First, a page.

[Ads-l] =?Windows-1252?Q?=93down_to_the_brass=94=3B_?=Billy Birch, Burch; tacks

Stephen Goranson goranson at DUKE.EDU
Thu Dec 31 13:58:30 UTC 2020

The three items in the subject may be related, though (a) is rarely considered (given searching at some usual suspects, Peter’s blog, etc.), (b) is obscure, and the (c) lacks consensus. Together, possibly, they may become a bit clearer.
a) Previously on ads-l [1] I mentioned three uses of a phrase possibly related to “down to brass tacks,” and here I add an antedating:
1856 “Suppose we come right down to the brass and admit….” Weekly Wisconsin Patriot [Madison; AmHistN] Sept. 13, 1856, 1/3.
1858 “…we have talked all around the question, and he thought it was time to come right down to the brass.”
1861 “If Jo Bows came down to the brass of the matter, he would say, they were more so.”
1867 “To come right down to the brass of the matter….”
Now, all four of these texts in context, it can at least be argued, relate to money. So, maybe, though not yet certainly, brass here meant money.  In any case reference to the concrete not theoretical.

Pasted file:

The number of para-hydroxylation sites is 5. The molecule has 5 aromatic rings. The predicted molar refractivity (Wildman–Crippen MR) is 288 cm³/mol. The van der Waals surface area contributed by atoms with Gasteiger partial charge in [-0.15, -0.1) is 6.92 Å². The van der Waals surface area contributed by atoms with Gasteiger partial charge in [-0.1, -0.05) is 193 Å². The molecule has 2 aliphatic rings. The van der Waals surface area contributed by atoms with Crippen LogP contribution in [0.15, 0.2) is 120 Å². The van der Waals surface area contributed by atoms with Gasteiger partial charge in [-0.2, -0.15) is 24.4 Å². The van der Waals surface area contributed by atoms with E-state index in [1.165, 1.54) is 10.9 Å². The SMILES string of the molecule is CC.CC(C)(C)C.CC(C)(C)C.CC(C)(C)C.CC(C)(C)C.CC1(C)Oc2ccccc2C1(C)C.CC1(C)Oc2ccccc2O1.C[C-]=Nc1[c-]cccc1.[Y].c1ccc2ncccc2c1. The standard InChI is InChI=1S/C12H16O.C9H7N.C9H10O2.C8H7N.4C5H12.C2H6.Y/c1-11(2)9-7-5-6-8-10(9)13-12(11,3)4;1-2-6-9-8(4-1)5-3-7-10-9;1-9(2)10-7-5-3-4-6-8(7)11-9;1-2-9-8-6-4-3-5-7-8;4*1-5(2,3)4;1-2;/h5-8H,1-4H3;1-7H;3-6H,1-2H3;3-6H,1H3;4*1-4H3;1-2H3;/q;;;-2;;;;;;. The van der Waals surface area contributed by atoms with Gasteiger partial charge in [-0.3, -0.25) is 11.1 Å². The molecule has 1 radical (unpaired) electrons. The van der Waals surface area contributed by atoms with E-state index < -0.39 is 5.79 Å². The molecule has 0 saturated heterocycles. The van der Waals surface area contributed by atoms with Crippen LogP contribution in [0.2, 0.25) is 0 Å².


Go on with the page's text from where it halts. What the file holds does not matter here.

b) A 1862 book, Billy Birch’s Ethiopian Melodist (NY) has a silly mocking minstrel poem. The book is available in full [2], should anyone care to sample its texts in hope of clarifying the weird poem’s setting. Billy Birch is apparently (?) the stage name of William R. Garrison (1831-1897), but it is often also spelled “Billy Burch.”
On page 33—I don’t even want to type out the so-called “Plantation Song and Dance”:
“…and den come down wid de brass tacks.”
1862 (b) so far is earlier than item (c); and item (a) is so far also earlier than item (c).
But wait, there’s more. In San Francisco Evening Bulletin of October 1, 1859 [AHN] 1/8 “Billy Birch’s Minstrels under the management of Billy Birch” offer a “Budget of Comicalities,” one of which is “Brass Tacks.”
c) 1863, as far as I know, is the earliest cited (reportedly by Fred Shapiro, though the archive search seems hit or miss) of many uses of “come down to the brass tacks’ (and variants).
Among the remaining questions: why did some in effect apologize for using what they considered a low register phrase? And did Billy Birch/Burch present his act in Texas?
[2] Since the URL did not copy properly, at https://catalog.hathitrust.org/
search title “Ethiopian Melodist”
Stephen Goranson
Stephen Goranson's Home Page - Duke University<http://people.duke.edu/~goranson/>
Stephen Goranson. goranson "at" duke "dot" edu. Jannaeus.pdf. My paper on the history of Alexander Jannaeus as the Qumran- and Essene-view "Wicked Priest" and Judah the Essene as the "Teacher of Righteousness" (3 August 2005 [revised 12 January 2006]; 34 pages), "Jannaeus, His Brother Absalom, and Judah the Essene ". Dura-Europos.pdf "7 vs. 8: The Battle Over the Holy Day at Dura-Europos"

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